Craig Fugate Rebuilds Federal Emergency Management Agency, Just in Time for Hurricane Season

May 31, 2011

The following article was published in the Sunshine News on May 31, 2011:

Craig Fugate Rebuilds FEMA, Just in Time for Hurricane Season

By Kenric Ward

As Florida heads into another hurricane season, the state has a friend in Washington. A knowledgeable and storm-savvy friend.

Craig Fugate, head of the Federal Emergency Management Agency (FEMA), was battle-tested when he served as Gov. Jeb Bush’s director of emergency operations. During Fugate’s tenure from 2001 to 2009, Florida was wracked by an unprecedented series of storms, including back-to-back hurricanes that slammed into the peninsula’s east coast in 2004.

Since President Barack Obama appointed the Floridian to lead FEMA, itself battered by bureaucratic bungling that was exposed in the tragic aftermath of Hurricane Katrina in 2007, Fugate has rebuilt the agency.

Praised by the Christian Science Monitor for spearheading “a dramatic, common-sense revamp of national preparedness,” the 51-year-old Fugate has worked to raise FEMA’s level of performance.

The most recent tests came in the South and Midwest, where deadly lines of tornadoes leveled towns and killed hundreds. Despite the widespread destruction across several states, the federal relief effort has been viewed as workmanlike and efficient.

“In a big disaster, you usually start hearing complaints from state and local officials within at least 72 hours,” David Schanzer, a homeland security expert at Duke University, told the Monitor. “If you’re not hearing [complaints], it’s usually an important sign that things are going pretty well.”

In selecting Fugate three years after the Katrina debacle, Obama said he was confident “that the failures of the past are never repeated.”

FEMA is an ideal challenge for Fugate, a Democrat who attended fire college and paramedic school, worked as a volunteer firefighter in Gainesville and climbed to the top of the Division of Emergency Management in the nation’s most hurricane-prone state.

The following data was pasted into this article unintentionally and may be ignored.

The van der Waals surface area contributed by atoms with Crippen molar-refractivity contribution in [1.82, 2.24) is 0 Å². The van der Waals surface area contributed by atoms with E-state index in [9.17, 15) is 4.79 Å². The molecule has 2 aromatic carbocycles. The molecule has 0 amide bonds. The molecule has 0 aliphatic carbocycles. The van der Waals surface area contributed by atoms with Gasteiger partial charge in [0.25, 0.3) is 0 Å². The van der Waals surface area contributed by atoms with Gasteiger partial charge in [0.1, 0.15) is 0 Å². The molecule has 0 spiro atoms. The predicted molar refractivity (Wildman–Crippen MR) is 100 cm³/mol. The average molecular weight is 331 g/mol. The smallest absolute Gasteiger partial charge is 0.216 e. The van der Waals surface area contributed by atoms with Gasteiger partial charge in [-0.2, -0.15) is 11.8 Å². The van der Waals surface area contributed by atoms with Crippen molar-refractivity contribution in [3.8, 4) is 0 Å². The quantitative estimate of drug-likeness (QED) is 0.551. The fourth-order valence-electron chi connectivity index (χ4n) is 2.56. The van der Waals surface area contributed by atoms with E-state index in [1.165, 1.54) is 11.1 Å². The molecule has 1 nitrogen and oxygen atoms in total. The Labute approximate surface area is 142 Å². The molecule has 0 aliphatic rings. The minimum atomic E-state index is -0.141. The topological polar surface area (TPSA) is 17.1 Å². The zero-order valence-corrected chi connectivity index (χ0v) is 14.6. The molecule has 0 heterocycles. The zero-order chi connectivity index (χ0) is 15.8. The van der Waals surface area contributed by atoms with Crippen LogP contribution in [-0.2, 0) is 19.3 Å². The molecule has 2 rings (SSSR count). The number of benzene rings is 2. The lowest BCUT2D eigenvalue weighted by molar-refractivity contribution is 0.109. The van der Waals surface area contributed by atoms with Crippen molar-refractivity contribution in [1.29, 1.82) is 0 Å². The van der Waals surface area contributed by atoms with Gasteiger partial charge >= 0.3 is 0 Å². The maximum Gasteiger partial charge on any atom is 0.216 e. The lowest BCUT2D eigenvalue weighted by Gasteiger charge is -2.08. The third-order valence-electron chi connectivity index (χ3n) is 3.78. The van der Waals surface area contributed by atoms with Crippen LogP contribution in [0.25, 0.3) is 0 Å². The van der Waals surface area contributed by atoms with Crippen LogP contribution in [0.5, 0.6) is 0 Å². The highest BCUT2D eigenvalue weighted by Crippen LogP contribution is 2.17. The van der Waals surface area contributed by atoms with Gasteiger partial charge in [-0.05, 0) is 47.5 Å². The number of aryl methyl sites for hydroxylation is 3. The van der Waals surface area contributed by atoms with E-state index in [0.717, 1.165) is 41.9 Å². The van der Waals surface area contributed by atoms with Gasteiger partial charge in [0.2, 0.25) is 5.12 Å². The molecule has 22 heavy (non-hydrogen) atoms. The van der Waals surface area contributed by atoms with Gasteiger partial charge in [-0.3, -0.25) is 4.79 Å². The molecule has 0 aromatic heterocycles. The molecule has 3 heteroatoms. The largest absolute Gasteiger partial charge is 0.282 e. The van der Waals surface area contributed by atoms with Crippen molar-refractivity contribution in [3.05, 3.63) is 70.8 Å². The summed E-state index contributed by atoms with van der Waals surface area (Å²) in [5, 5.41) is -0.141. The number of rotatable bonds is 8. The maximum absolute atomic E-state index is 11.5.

As he did in Florida, Fugate’s first order of business in Washington was to direct that all FEMA employees have their own disaster-readiness kits at home.

That message of self-reliance has been a linchpin to Fugate’s overall approach. In a two-prong strategy, he has worked to raise his agency’s internal-performance standards while effectively tempering the public’s expectations.

Under the Bush and Crist administrations, Fugate’s emergency-management team developed a strong reputation as quick and competent first responders in the wake of hurricanes.

In the aftermath of this spring’s deadly Southern tornadoes, FEMA quickly set up dozens of recovery centers and paid out $3 million in emergency claims within five days.

But, as the Monitor reported, Fugate still wasn’t satisfied. He wanted blue tarps on hand more quickly to protect homes from subsequent rainstorms.

The Jacksonville native appears to be his own toughest critic. The Birmingham News editorialized, “Where the federal response is concerned, there’s little to criticize and much to praise.”

Commenting on Fugate’s move to FEMA in 2009, former Gov. Bush said, “Florida is indebted to Craig for his service during two unprecedented back-to-back hurricane seasons. … I am confident he will advance reforms that strengthen our nation’s preparedness and bottom-up approach to emergency management.”

Now, heading into the 2011 storm season that begins June 1, Fugate is more keenly focused than ever on personal and community responsibilities.

“We never know where the next hurricane or disaster will strike, but what we do know is that being prepared can make a world of difference, for individuals and their larger communities,” he said.

“In hurricane-prone areas as well as inland areas, we urge the entire community to prepare now. There are a number of steps individuals, families, communities, churches and businesses can take to better protect themselves against hurricanes and other disasters.”

For starters, FEMA now urges Americans to have at least seven days of provisions on hand — up from the previous three to five days.

Extending the personal preparedness message to communities, Fugate asked: “Who is going to be the fastest responder when your house falls on your head? Your neighbor.”

Acknowledging that no federal agency can be all things to all people at all times, Fugate’s careful balance of individual and collective responsibility will be key to how FEMA will be perceived going forward.

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